One of the sites on the banks of the Sea of Galilee near where some believe Jesus miraculously fed the 5,000 as described in all four Gospels has been flooded by heavy rains that have forced archeologists to abandon their excavation.
Kinneret College professor Moti Aviam, a lead archaeologist at the excavation site that researchers are trying to prove is where the ancient fishing village of Bethsaida once stood, told the Israeli newspaper Haaretz about the extent of the flooding at the site.
He recently returned to the site following record-breaking rainfall in northern Israel in recent months after coronavirus restrictions were lifted.
“Obviously I knew the Kinneret [Sea of Galilee] had risen, but I didn’t know how its rise would affect the excavation,” Aviam said. “I don’t remember a thing like this in the last 30 years, though I don’t schlep over every year to check it.”
“Even if it rains in April and May [and it did], by July or August the site dries out,” he added. “But it never occurred to me that the lagoon would encompass the whole site of el-Araj.”
The excavation site is located in the historic coastal village of El-Araj.
Collaborating with Kinneret College on the excavation is the Distinguished Professor of New Testament and Christian Origins R. Steven Notley of Nyack College in New York, as well as student volunteers.
The New Testament verse John 1:44 states that Bethsaida is the hometown of Jesus’ disciples Andrew, Peter and Philip. Bethsaida is also one of the towns on the Sea of Galilee that Jesus cursed for failing to repent as described in Luke 10:13-15 and Matthew 11:20-24.
The town is also said to be near where Jesus also miraculously fed the 5,000 from five loaves of barley bread and two fish, and near where Jesus restored a blind man’s sight as described by Mark 8:22-25.
According to Aviam, much of the village was on land before the rains came.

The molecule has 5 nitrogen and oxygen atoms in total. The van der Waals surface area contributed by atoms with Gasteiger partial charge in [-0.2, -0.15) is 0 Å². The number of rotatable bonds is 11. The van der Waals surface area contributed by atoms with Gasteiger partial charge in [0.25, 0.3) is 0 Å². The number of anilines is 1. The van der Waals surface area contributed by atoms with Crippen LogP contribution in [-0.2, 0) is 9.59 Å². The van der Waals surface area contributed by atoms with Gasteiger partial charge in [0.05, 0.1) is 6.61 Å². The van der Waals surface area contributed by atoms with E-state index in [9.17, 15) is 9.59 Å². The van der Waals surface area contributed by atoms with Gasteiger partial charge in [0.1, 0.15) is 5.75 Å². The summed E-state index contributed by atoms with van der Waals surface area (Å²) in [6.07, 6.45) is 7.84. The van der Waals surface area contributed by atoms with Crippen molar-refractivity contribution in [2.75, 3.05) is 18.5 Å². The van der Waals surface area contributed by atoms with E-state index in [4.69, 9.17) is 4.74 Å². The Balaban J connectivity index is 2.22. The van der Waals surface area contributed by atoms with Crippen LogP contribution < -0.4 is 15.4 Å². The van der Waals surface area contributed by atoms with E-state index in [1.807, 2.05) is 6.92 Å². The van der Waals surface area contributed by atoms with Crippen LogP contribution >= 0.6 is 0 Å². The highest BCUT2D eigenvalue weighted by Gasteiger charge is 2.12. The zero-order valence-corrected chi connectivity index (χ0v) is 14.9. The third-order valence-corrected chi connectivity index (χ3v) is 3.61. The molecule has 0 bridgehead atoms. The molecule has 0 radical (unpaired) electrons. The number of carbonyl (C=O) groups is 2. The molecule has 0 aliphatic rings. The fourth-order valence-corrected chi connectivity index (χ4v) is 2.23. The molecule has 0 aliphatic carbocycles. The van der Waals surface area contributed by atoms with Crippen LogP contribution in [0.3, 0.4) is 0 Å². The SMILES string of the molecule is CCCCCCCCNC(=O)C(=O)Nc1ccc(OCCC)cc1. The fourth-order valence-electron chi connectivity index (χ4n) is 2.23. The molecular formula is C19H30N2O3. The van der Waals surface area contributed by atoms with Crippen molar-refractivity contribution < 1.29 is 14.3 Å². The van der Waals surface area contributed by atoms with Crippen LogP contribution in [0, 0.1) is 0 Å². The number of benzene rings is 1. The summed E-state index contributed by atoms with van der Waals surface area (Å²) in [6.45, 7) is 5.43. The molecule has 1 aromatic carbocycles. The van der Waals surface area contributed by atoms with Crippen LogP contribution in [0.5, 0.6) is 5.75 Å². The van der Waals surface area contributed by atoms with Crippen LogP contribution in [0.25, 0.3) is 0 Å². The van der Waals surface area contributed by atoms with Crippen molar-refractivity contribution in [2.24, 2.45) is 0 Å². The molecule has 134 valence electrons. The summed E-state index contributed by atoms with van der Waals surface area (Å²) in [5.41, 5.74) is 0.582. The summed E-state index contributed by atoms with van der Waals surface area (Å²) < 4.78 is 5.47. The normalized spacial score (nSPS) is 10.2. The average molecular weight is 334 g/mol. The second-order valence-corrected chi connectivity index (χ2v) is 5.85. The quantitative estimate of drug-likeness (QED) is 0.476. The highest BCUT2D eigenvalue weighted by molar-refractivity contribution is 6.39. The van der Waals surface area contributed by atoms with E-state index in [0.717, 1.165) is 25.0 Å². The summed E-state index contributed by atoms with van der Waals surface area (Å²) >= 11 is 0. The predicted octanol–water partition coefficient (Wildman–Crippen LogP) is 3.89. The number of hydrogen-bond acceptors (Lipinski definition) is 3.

Now, some parts of the excavation site are submerged. He told the newspaper that the remains of a Byzantine structure that is believed to be the Church of the Apostles is underwater.
The Church of the Apostles was said to have been built over the house of Jesus’ disciples Peter and Andrew, who were brothers.
“At the moment, the water is 80 centimeters [2 feet, 7 inches] above the mosaic of the Byzantine church, which was built 500 years after Jesus’ time,” Aviam said.
The excavation of the church structure was set to resume this summer. However, the excavation will have to be delayed until the summer excavation season of 2021.
“The lake water rises and falls over the ages, and no damage has been caused,” Aviam was quoted as saying. “We conserved the mosaic floor of the church and the water standing on it won’t harm it. But even if the water level recedes by July, we won’t be able to continue excavation work because of the mud.”
A competing excavation site that researchers also believe could be the village of Bethsaida is called et-Tell. The ancient village is located north of el-Araj on the shore of the Sea of Galilee.
An excavation site in et-Tell is led by Rami Arav, associate professor of religious studies at the University of Nebraska Omaha. He is author of the book, Bethsaida, a City by the Northern Shores of the Sea of Galilee.